Financially, diversification seems inevitable. In the first half of 1999, revenue from the main PC-focused group grew 12.6 percent, from $10.7 billion to $12 billion. The other business groups--which, combined, are half the size of the main group--grew from $1.3 billion to $1.8 billion, a 38 percent increase over the same period. These groups also rose from reporting losses to squeeze out a $15 million profit.

In the new regime, the lateral groups will work to enhance the PC market but also function fairly independently. The Network Communications Group, for instance, will continue to have its chips made by outside foundry firms, not in Intel's existing chip plants, according to Christensen.

The emphasis the company will put on the side businesses has also increased. In the future, there will be a greater attempt to gain market share and fulfill niche product categories, say analysts and executives.

Communications constitutes a logical place to start. The company has been manufacturing networking equipment for a number of years already, albeit with uneven performance, according to many. Under the new regime, the company will put more money into the effort.

Making and selling communications processors, on the other hand, has similarities to the PC microprocessor business. In fact, Nathan Brookwood, principal analyst at Insight 64, said it is analogous to the earlier PC era, when customers were willing to pay for performance.

"These are high margin products," he said. "That's why the Cisco's of the world can sell these boxes with margins of 50 to 60 to 70 percent."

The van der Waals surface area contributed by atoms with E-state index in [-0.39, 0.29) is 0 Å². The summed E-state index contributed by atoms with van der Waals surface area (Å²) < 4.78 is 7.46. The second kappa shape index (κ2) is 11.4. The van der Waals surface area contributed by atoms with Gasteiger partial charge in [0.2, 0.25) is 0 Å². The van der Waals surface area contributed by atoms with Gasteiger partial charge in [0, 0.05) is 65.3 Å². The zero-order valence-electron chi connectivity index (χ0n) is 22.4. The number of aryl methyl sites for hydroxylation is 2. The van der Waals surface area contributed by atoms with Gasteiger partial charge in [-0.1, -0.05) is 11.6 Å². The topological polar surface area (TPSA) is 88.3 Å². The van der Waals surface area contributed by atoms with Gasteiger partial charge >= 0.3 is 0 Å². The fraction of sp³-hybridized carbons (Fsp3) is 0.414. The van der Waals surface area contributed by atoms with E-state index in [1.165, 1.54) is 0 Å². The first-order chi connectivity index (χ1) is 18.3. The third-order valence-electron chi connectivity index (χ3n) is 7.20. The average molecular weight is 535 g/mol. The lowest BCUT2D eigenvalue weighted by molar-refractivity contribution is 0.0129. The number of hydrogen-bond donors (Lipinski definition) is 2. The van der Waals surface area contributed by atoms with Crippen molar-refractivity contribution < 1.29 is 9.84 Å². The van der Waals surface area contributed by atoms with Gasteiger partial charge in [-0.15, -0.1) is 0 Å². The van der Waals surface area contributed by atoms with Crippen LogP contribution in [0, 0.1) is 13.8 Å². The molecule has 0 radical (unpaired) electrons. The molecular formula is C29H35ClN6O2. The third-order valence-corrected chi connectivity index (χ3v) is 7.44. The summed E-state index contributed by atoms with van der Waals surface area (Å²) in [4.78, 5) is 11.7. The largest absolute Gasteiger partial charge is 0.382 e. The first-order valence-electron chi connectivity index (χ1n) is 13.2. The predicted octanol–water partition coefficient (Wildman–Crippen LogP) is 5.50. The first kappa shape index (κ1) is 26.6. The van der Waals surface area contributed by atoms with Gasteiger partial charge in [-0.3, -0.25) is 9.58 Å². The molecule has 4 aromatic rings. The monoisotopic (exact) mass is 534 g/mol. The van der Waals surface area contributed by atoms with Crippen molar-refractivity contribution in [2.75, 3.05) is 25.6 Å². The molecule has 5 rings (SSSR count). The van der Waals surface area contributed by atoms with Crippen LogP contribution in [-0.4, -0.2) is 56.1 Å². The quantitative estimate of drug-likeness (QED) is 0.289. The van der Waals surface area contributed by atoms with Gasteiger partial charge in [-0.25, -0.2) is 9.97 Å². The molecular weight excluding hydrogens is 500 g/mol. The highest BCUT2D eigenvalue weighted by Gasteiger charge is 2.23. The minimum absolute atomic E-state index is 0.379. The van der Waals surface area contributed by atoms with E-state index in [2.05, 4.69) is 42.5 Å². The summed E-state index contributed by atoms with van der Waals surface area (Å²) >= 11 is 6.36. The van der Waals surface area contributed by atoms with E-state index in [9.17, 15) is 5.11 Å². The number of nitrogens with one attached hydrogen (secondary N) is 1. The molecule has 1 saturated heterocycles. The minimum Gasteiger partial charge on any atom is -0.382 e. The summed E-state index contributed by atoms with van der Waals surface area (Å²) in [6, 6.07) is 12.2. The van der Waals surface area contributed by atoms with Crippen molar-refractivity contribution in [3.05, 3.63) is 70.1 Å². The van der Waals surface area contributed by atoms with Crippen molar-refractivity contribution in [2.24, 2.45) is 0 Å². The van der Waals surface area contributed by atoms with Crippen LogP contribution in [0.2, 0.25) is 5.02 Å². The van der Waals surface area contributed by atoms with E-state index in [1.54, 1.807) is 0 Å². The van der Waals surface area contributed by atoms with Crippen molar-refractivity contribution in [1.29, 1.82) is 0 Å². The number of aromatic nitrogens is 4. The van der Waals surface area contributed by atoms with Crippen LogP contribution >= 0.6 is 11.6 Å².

Of all the new businesses, the services division may have the toughest time keeping pace. Unlike the other divisions, the services will not be engaged in manufacturing but rather fee-for-project services. According to Tobak and others, this is an entirely different beast, and it can potentially carry lower margins because of the employee-intensive nature of the operation.

In the chips
Despite diversification, the microprocessor division will remain at the core of the company's fortunes.

"Their crown jewels will continue to be the microprocessor business. They need to participate in these segments to protect the crown jewels," said Ashok Kumar, an analyst with Piper Jaffray.

Nonetheless, the degree of energy Intel is putting into the new divisions indicates a clear shift from business as usual.

"This is a kind of a once-in-20-years thing," Kumar said. "Under traditional metrics, it doesn't make sense. This is being done strategically."